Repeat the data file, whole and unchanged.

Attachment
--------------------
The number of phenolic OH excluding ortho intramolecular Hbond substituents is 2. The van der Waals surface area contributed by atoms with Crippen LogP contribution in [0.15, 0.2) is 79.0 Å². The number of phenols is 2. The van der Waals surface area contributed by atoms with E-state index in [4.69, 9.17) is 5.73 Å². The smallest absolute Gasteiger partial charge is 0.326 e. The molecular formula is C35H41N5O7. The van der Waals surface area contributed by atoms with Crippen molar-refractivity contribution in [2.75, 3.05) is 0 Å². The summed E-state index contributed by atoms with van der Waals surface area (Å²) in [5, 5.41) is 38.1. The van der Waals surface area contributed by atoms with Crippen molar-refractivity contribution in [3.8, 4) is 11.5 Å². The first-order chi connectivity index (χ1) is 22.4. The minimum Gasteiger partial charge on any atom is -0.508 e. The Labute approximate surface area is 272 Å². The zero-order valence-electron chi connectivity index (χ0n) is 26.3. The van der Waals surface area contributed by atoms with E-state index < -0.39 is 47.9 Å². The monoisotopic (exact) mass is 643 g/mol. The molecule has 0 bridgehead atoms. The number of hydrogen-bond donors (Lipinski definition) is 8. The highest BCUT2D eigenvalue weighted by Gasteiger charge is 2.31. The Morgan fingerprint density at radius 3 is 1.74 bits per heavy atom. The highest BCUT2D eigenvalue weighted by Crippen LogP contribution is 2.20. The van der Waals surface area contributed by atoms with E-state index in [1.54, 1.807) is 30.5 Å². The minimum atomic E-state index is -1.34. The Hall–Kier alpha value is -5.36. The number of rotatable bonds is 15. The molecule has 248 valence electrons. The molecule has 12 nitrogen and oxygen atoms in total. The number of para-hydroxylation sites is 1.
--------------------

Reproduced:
The number of phenolic OH excluding ortho intramolecular Hbond substituents is 2. The van der Waals surface area contributed by atoms with Crippen LogP contribution in [0.15, 0.2) is 79.0 Å². The number of phenols is 2. The van der Waals surface area contributed by atoms with E-state index in [4.69, 9.17) is 5.73 Å². The smallest absolute Gasteiger partial charge is 0.326 e. The molecular formula is C35H41N5O7. The van der Waals surface area contributed by atoms with Crippen molar-refractivity contribution in [2.75, 3.05) is 0 Å². The summed E-state index contributed by atoms with van der Waals surface area (Å²) in [5, 5.41) is 38.1. The van der Waals surface area contributed by atoms with Crippen molar-refractivity contribution in [3.8, 4) is 11.5 Å². The first-order chi connectivity index (χ1) is 22.4. The minimum Gasteiger partial charge on any atom is -0.508 e. The Labute approximate surface area is 272 Å². The zero-order valence-electron chi connectivity index (χ0n) is 26.3. The van der Waals surface area contributed by atoms with E-state index < -0.39 is 47.9 Å². The monoisotopic (exact) mass is 643 g/mol. The molecule has 0 bridgehead atoms. The number of hydrogen-bond donors (Lipinski definition) is 8. The highest BCUT2D eigenvalue weighted by Gasteiger charge is 2.31. The Morgan fingerprint density at radius 3 is 1.74 bits per heavy atom. The highest BCUT2D eigenvalue weighted by Crippen LogP contribution is 2.20. The van der Waals surface area contributed by atoms with E-state index in [1.54, 1.807) is 30.5 Å². The minimum atomic E-state index is -1.34. The Hall–Kier alpha value is -5.36. The number of rotatable bonds is 15. The molecule has 248 valence electrons. The molecule has 12 nitrogen and oxygen atoms in total. The number of para-hydroxylation sites is 1.